Jeremy Ludemann

Local Host, All Things Considered

It's a privilege to be the All Things Considered Host on SDPB Radio. I came to South Dakota after working as a newscaster and reporter at WOUB, Ohio University's NPR/PBS affiliate. I first found my love for radio and NPR as a student at The College of Wooster, where I managed WCWS, the campus radio station.

I'm originally from Myrtle Beach, South Carolina - but my time in Ohio prepared me for the unpredictable weather here in the Northern Plains. I have a B.A. in communication studies from The College of Wooster and completed graduate work at Ohio University in journalism.

I also work as a reporter for SDPB, so feel free to email me if you have a story to tell. 

In my spare time, I enjoy learning more about local history, going to sporting events and concerts, following my favorite sports teams (USC Gamecocks, Carolina Panthers, Carolina Hurricanes, and Atlanta Braves) and going to the gym.

Many thanks for your warm welcome to South Dakota and for your support of SDPB.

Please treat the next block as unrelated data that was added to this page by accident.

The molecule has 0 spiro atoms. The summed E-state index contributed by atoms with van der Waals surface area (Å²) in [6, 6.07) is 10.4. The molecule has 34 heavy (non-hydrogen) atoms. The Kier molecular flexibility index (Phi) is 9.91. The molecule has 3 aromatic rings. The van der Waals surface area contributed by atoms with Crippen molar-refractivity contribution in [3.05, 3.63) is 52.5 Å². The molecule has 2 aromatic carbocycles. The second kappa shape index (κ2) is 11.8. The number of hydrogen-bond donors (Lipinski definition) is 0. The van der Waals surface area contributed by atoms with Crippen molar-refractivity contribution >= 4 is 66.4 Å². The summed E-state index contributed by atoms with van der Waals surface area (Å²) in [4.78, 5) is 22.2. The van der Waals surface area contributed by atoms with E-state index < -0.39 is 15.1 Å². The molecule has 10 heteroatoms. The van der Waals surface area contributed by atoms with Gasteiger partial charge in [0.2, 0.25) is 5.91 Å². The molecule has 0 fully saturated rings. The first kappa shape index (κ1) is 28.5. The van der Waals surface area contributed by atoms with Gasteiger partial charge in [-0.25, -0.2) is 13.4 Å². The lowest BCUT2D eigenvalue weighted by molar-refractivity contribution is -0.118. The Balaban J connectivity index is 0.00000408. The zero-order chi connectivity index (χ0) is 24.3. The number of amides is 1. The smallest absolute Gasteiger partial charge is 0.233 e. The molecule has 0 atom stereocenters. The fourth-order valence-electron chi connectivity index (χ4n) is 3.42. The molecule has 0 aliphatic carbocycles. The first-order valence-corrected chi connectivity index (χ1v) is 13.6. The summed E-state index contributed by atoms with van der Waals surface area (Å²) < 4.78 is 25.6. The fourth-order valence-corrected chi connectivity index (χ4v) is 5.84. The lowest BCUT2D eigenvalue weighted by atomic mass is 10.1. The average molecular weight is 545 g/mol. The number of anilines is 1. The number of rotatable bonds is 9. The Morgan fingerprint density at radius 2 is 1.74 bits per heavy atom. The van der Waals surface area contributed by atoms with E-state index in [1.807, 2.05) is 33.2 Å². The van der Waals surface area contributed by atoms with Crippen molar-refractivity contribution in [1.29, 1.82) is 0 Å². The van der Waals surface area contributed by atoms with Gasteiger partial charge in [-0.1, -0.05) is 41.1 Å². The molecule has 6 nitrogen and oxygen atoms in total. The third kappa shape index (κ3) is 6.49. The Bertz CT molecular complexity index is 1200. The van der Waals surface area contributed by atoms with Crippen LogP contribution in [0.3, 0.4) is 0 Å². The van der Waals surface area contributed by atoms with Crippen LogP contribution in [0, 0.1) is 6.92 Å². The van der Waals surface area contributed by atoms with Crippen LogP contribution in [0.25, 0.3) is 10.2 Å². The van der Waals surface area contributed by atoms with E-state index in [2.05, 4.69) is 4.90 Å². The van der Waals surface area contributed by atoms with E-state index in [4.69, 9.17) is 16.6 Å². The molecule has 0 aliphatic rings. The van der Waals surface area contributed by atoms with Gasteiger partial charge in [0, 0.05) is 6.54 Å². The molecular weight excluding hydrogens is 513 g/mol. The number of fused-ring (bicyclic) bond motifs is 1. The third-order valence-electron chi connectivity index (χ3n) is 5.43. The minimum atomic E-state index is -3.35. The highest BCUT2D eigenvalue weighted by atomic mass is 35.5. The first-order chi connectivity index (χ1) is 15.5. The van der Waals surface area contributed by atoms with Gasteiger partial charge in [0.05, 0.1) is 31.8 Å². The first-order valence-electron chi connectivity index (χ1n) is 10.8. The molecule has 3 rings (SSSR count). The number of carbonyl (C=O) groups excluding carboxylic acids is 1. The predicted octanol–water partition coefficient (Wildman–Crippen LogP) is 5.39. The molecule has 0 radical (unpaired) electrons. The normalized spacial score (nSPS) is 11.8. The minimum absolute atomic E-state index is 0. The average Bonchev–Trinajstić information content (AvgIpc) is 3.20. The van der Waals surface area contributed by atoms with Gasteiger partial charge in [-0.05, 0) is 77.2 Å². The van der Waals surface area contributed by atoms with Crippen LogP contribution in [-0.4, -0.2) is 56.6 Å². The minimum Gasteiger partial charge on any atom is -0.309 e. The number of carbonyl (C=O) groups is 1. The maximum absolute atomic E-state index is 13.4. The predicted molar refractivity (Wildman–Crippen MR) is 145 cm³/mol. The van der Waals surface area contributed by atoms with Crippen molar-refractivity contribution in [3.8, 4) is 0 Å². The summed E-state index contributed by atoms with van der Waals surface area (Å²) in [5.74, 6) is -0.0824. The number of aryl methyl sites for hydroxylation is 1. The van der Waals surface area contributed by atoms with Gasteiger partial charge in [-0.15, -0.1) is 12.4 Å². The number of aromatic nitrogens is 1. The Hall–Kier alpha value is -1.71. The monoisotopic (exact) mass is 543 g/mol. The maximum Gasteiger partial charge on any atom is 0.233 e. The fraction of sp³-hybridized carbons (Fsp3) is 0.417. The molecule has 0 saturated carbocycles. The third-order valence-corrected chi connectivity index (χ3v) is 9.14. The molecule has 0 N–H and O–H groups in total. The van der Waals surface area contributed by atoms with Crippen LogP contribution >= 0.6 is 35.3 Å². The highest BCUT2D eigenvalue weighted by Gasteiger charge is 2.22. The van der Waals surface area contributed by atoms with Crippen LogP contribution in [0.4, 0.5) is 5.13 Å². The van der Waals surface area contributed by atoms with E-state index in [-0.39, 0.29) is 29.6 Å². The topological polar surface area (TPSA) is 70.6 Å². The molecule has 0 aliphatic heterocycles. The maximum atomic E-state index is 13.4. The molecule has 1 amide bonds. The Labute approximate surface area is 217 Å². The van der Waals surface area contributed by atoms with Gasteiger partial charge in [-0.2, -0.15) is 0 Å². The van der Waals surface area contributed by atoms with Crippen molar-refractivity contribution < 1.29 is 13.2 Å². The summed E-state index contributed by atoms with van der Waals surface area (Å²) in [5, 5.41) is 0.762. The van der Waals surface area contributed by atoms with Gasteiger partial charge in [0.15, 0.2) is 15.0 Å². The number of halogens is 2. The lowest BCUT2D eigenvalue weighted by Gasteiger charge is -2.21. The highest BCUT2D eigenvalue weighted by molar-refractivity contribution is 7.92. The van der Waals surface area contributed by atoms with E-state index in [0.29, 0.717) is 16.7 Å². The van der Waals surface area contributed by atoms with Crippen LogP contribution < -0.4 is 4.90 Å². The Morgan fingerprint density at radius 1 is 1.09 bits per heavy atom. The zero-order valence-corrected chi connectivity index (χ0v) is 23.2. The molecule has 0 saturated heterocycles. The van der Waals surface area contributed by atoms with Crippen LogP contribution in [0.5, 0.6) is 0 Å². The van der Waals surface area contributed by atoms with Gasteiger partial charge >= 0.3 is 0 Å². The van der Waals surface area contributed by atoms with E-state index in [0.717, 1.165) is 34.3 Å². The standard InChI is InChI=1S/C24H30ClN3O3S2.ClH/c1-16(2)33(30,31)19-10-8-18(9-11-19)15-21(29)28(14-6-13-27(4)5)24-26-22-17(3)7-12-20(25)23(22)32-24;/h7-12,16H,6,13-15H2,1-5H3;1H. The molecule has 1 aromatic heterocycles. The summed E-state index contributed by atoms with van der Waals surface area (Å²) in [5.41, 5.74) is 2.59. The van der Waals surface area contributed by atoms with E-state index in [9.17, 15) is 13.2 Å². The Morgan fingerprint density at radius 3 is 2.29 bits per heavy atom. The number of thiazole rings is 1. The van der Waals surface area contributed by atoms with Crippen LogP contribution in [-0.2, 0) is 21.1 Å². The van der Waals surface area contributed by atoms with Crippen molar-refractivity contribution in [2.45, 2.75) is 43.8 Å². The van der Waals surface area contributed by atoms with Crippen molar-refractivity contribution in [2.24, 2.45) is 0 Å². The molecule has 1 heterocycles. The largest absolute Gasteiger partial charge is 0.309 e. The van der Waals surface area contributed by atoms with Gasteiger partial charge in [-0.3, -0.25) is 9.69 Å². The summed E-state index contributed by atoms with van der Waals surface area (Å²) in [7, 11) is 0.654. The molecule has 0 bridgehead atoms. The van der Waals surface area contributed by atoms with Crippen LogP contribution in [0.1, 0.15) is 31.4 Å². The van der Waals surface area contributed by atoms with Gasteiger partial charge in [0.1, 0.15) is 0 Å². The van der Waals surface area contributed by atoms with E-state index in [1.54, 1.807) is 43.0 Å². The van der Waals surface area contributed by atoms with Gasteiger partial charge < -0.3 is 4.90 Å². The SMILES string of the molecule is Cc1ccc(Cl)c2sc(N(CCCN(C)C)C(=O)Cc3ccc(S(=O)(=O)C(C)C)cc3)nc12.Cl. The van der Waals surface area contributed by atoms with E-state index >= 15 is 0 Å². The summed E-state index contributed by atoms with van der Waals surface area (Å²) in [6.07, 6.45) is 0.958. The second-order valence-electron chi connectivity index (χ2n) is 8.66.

The first total solar eclipse to span across the United States in 99 years takes place on August 21st.
Michael Dowding is an instructor of physics at the South Dakota School of Mines and Technology. He explains how a solar eclipse happens.

South Dakota State University Extension will use federal funding from the National Institute of Food and Agriculture for a study on management intensive grazing. Past research has shown that it has many positives, but only about 30 percent of farmers are using this strategy. South Dakota Public Broadcasting’s Jeremy Ludemann reports.

Tong Wang teaches economics at State and is an advanced production specialist with SDSU Extension. She says many producers in the region utilize continuous grazing, where cattle are allowed to graze on all of the pasture land.